Family Enterprises have resources at their availability. These resources do not just comprise material wealth, but also “softer” types of capital, like the education of the family members, the contacts and influence of a family, etc.
A successful Family Enterprise will try to map and organize its resources in such a way that it can create an advantage for itself.
What are resources?
The resource-based view (RBV) is rooted in strategic business management. The RBV is a framework for analyzing a firm’s internal resources and capabilities as the basis for strategic management. The RBV posits that a firm’s unique combination of resources and capabilities can be a source of sustained competitive advantage. These resources and capabilities can include tangible assets such as physical facilities and equipment, intangible assets such as patents and brands, and organizational capabilities such as a strong corporate culture or efficient supply chain management.
According to the RBV, a firm’s resources, and capabilities are valuable when they are rare, inimitable, and non-substitutable. That is when a firm possesses resources or capabilities that are difficult for competitors to acquire or imitate, and that cannot be replaced by readily available alternatives, they are more likely to provide a sustained competitive advantage.
This framework is often used by managers and strategic consultants to identify a company’s internal strengths and weaknesses and to devise strategies to leverage those strengths while addressing or overcoming any weaknesses.
Another important aspect of the RBV is the concept of “resource heterogeneity”. This refers to the idea that different firms have different resources and capabilities, which can vary in value, rarity, inimitability, and non-substitutability. A firm’s resources and capabilities that meet these criteria are more likely to provide a sustained competitive advantage.
A key implication of the RBV is that a firm’s resources and capabilities should be managed strategically to leverage them for sustained competitive advantage. This might include efforts to improve a firm’s resource endowments, such as through investment in R&D or new capabilities, or to protect existing resources and capabilities, such as through patents or trademarks.
It’s also important to note that, a company’s resources and capabilities can be valuable, but not sufficient to have a sustainable competitive advantage. There is a need for dynamic capabilities that allow the firm to reconfigure its resources and capabilities to respond to changing environmental demands and opportunities and to create new resources and capabilities.
Overall, the resource-based view is a useful framework for understanding how a firm’s internal resources and capabilities can be a source of sustained competitive advantage. It can be used by managers and strategic consultants to identify a company’s internal strengths and weaknesses and to devise strategies to leverage those strengths while addressing or overcoming any weaknesses.
How the resource-based view fits into the Family Enterprise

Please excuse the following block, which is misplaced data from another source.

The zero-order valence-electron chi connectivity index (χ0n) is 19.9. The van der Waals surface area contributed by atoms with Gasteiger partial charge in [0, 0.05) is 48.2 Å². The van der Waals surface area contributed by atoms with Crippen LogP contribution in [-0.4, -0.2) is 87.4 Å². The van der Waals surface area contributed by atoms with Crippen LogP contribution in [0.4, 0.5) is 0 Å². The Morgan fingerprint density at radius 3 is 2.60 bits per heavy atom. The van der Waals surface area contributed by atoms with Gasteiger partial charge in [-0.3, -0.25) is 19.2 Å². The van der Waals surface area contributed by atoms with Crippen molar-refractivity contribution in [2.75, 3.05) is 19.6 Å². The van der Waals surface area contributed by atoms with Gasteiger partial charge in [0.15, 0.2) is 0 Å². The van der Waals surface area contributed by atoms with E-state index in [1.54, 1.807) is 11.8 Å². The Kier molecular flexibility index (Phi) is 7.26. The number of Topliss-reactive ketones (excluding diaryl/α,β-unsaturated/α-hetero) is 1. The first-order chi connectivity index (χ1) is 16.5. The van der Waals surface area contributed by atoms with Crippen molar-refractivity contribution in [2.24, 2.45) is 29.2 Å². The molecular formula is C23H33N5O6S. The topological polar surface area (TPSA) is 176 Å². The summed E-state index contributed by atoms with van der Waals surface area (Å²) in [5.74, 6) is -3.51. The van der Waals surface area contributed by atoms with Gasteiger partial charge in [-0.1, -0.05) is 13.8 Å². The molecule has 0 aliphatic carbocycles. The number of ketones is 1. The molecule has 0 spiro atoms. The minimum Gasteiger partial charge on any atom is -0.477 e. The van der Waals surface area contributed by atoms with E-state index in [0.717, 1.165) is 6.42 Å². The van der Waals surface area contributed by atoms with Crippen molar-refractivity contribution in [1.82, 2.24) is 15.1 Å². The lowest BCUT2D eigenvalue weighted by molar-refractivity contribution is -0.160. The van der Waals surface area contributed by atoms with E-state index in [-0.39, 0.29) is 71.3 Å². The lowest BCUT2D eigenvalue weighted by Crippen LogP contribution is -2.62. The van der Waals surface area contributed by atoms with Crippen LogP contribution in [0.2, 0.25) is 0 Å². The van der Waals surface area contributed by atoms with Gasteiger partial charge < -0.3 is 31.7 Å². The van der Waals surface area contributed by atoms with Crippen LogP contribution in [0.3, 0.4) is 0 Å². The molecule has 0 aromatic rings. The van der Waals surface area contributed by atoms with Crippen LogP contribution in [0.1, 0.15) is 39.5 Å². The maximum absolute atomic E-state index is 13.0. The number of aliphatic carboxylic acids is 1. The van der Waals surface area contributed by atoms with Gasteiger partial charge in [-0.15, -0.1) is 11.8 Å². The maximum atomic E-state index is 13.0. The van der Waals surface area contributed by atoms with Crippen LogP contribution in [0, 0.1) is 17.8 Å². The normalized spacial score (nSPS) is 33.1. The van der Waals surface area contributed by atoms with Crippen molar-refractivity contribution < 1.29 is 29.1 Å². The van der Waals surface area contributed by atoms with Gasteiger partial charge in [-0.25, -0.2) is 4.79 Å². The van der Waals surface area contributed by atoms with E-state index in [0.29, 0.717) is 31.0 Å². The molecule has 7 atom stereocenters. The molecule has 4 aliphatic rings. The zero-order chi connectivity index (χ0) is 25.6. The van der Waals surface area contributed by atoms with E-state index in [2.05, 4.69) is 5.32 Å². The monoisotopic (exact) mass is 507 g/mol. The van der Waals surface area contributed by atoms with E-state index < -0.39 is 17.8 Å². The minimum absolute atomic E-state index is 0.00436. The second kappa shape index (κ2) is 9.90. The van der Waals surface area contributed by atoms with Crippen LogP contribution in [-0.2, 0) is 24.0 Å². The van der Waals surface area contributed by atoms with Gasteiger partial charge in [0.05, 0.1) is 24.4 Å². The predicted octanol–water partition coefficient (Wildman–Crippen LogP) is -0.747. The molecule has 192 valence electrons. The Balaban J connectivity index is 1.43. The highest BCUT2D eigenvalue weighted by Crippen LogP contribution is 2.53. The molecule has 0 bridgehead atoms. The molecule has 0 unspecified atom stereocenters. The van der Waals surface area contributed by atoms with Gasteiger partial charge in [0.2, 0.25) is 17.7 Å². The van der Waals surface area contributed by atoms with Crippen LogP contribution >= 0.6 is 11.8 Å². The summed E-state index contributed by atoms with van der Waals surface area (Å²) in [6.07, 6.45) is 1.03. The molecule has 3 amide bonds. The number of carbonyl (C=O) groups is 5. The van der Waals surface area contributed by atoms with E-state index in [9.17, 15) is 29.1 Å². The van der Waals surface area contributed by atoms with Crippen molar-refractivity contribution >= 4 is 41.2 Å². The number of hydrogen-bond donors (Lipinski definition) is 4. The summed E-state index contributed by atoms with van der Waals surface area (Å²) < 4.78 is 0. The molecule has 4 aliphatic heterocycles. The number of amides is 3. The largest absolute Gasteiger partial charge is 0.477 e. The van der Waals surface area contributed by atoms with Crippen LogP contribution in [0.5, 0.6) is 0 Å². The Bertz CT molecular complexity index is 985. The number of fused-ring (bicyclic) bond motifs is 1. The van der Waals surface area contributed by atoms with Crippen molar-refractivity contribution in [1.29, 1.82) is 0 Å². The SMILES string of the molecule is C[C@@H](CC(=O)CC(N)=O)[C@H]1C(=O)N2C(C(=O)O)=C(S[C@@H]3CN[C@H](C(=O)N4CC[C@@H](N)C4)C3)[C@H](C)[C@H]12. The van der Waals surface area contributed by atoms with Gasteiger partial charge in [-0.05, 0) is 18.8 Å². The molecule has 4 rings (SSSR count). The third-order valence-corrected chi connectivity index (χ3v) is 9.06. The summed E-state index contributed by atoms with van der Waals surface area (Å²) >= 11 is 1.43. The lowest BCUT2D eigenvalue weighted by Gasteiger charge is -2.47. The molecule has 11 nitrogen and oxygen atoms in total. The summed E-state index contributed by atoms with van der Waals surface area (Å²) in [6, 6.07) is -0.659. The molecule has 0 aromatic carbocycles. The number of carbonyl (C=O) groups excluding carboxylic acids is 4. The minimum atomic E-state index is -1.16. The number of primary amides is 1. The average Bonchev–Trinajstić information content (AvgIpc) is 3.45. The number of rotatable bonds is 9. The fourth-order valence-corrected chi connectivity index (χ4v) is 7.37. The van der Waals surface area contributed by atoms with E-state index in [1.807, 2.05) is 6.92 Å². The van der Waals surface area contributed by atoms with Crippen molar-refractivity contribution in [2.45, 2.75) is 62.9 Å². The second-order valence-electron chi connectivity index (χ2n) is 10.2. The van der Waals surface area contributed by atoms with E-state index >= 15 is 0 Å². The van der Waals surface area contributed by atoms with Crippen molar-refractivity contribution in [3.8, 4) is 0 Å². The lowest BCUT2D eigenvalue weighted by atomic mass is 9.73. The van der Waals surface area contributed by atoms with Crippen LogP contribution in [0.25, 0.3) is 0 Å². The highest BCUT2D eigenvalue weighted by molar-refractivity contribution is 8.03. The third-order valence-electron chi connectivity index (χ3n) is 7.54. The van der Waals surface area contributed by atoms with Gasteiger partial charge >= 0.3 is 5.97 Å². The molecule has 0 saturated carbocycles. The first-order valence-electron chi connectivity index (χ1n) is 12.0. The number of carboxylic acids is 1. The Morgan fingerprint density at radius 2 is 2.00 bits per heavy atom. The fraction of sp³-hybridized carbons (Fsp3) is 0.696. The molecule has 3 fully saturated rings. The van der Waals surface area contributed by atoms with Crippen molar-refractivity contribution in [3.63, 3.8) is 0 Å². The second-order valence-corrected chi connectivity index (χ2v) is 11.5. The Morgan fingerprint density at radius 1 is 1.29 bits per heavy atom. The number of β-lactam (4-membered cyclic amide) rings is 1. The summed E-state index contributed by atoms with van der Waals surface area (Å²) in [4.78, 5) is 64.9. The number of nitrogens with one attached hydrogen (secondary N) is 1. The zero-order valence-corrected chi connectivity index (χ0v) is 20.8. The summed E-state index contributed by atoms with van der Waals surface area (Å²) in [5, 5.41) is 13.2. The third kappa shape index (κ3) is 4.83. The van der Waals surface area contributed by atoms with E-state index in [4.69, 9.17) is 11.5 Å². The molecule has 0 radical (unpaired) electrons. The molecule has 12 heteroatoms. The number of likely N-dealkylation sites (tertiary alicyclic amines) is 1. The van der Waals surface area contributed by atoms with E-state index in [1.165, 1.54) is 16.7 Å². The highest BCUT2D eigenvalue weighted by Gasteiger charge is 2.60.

The resource-based view (RBV) can be applied to family enterprises to help understand how their unique resources and capabilities can be a source of competitive advantage. Family Enterprises often have a distinct set of resources and capabilities compared to non-family Enterprises, such as a strong sense of family culture and values, a long-term orientation, and a high level of trust and loyalty among family members.
Family culture and values can be a valuable resource for a family enterprise, as they can help create a strong sense of identity and purpose among employees and other stakeholders, leading to greater engagement and commitment. In addition, the long-term orientation of many family enterprises can help them make strategic decisions that are not always driven by short-term financial considerations. Trust and loyalty among family members can also be an important resource, as they can create a sense of cohesion and commitment among family members, which can be beneficial for the business.
However, it’s important to keep in mind that family resources and capabilities can also be liabilities if they are not managed properly. Family conflicts, nepotism, agency and stewardship issues, and lack of clear roles and responsibilities can be detrimental to business performance.
To leverage their resources and capabilities for sustained competitive advantage, family enterprises can focus on developing dynamic capabilities that allow them to reconfigure their resources and capabilities in response to changing environmental demands and opportunities. For example, a family enterprise might focus on building a strong governance structure that allows it to make strategic decisions effectively, while also addressing potential conflicts of interest among family members. Additionally, family enterprises might invest in developing a more robust succession plan, to ensure that future leaders of the business have the necessary skills and experience to continue to grow and thrive.
Overall, the resource-based view can be a useful framework for family enterprises, as it can help them understand how their unique resources and capabilities can be a source of sustained competitive advantage and provide them with a way to strategically manage those resources and capabilities to create a sustainable future for the Family Enterprise.
One challenge facing families is starting to map these resources and creating a strategy around them to form and align them toward the achievement of a value-based vision.